Wednesday, June 11, 2008
Crime, Punishment and Robert Frost
Last December a bunch of teens had a very rowdy party in poet Robert Frost's old summer house in Vermont. (It is now a museum.) There was a lot damage and the judge in the case just got creative about how the defendants are not only going to pay for what they destroyed but also learn a bit in the process. As the NYT explains in a recent editorial:
The criminal justice system in Ripton, Vt., prescribed poetry, of all things, as punishment — and we hope rehabilitation — for 25 teenagers (townies all) who broke into Frost’s old summer house in the woods last December. They trashed it during a snowy night’s bout of drinking and partying.
Skeptical at first, Mr. Parini, who teaches at nearby Middlebury College, accepted the invitation to teach the wayward teens. He did not pull any iambic punches in class last week.
One lesson was built around “The Road Not Taken,” Frost’s caution on the fateful choices that crop up in the dense woods of life. Harsher still was the choice of “Out, Out,” Frost’s account of a youth’s precious life spilling away in a sawmill accident amid the heedless glories of Vermont.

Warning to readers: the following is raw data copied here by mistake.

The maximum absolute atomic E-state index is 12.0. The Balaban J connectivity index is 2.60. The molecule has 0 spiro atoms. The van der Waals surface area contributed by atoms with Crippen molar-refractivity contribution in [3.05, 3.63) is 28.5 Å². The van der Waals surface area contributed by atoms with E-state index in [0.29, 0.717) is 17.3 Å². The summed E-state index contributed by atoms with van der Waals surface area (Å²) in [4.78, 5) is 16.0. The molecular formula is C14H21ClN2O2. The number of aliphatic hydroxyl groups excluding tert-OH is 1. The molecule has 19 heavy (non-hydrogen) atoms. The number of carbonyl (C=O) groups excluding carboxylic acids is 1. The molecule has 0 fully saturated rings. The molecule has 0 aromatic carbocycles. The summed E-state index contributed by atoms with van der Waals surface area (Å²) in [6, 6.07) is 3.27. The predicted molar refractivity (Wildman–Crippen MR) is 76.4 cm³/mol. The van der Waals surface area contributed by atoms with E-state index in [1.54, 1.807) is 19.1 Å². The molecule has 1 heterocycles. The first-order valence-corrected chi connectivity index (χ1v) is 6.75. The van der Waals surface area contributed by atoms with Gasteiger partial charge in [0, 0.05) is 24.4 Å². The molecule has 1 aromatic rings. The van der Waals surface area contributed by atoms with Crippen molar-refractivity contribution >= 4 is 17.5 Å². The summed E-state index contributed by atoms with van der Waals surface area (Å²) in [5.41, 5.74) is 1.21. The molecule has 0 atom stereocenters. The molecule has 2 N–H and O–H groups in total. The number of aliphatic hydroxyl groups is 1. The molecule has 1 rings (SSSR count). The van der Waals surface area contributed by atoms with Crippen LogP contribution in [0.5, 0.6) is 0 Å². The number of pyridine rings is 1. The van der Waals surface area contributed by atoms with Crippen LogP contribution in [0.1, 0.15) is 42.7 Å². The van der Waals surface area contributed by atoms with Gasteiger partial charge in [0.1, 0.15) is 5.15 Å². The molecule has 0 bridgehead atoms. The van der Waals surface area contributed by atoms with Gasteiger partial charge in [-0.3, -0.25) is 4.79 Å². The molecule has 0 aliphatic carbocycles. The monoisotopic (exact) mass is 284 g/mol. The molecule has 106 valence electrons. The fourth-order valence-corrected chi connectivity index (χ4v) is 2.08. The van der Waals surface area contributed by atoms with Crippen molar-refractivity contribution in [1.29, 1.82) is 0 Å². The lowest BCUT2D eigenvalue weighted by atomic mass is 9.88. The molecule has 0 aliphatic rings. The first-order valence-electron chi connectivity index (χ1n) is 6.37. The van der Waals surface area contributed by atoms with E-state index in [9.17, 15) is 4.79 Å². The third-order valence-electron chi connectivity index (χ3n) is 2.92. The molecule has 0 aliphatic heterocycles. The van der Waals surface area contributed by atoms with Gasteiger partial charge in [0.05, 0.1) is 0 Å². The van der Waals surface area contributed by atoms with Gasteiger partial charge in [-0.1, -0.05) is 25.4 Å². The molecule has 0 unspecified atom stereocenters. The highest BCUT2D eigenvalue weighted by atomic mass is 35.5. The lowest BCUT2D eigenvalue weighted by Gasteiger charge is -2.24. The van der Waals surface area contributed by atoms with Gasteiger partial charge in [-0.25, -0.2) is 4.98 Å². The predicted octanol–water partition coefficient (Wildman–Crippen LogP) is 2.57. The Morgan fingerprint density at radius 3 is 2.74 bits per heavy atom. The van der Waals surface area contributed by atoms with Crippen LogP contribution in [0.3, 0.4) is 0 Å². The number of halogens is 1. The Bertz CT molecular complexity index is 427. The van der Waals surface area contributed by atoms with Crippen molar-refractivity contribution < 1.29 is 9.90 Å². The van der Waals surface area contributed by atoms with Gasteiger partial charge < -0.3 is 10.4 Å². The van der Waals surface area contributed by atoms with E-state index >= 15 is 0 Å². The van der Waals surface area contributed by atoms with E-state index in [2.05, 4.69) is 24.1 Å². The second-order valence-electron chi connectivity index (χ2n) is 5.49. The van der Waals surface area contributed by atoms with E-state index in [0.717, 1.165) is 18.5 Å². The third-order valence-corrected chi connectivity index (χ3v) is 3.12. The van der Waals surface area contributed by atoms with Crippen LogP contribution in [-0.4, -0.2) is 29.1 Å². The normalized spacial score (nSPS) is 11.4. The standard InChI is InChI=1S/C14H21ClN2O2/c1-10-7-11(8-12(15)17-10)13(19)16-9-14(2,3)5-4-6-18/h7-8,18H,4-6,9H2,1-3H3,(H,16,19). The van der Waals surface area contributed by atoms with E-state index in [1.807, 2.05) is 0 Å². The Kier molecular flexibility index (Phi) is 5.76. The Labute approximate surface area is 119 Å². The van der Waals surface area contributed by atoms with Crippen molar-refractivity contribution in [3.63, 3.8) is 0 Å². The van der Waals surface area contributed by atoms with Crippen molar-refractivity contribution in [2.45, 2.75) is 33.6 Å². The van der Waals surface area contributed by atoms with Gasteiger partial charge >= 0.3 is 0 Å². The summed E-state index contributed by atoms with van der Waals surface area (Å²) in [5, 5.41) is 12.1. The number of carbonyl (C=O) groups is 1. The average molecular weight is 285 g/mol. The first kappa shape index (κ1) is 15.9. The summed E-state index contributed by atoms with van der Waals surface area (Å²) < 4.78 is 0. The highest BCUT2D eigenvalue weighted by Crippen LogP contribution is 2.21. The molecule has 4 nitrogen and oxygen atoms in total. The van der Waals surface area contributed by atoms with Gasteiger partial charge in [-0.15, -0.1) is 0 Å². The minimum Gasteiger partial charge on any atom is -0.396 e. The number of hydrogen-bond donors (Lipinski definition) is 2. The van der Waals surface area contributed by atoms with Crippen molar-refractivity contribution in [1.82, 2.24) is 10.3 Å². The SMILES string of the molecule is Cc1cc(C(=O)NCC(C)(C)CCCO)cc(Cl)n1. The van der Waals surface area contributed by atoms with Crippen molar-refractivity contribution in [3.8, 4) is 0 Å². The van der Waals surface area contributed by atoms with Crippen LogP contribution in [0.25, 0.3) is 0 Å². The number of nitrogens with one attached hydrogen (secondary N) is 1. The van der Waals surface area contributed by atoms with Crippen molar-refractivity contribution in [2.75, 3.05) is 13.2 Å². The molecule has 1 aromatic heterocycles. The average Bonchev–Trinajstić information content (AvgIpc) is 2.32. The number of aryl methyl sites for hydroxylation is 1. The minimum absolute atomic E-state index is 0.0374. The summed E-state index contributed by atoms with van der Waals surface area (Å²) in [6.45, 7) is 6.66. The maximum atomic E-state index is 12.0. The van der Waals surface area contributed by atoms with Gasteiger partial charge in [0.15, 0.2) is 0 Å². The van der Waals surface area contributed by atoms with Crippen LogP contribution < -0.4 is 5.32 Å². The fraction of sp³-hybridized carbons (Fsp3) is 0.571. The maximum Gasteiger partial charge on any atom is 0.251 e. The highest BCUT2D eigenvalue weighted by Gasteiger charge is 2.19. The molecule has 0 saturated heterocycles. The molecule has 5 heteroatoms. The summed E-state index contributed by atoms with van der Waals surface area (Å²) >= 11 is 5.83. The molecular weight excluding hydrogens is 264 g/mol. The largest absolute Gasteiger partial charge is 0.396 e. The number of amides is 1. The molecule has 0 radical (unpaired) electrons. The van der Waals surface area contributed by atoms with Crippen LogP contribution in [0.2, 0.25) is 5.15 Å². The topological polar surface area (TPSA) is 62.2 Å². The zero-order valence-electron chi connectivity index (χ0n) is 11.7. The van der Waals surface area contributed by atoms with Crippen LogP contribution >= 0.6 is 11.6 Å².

“They seemed shaken to their foundations,” said Mr. Parini, not that surprised. “A wake-up call: don’t waste your life.”
The young perpetrators must also do hours of community service, but the professor knows Frost’s words struck home best. “Poetry is about life and death and who you are as a person,” Mr. Parini explained, quoting the prose line from Frost “that really drove me towards these kids.” It’s from the essay “Education by Poetry,” in which the poet warned, “Unless you are educated in metaphor, you are not safe to be let loose in the world.”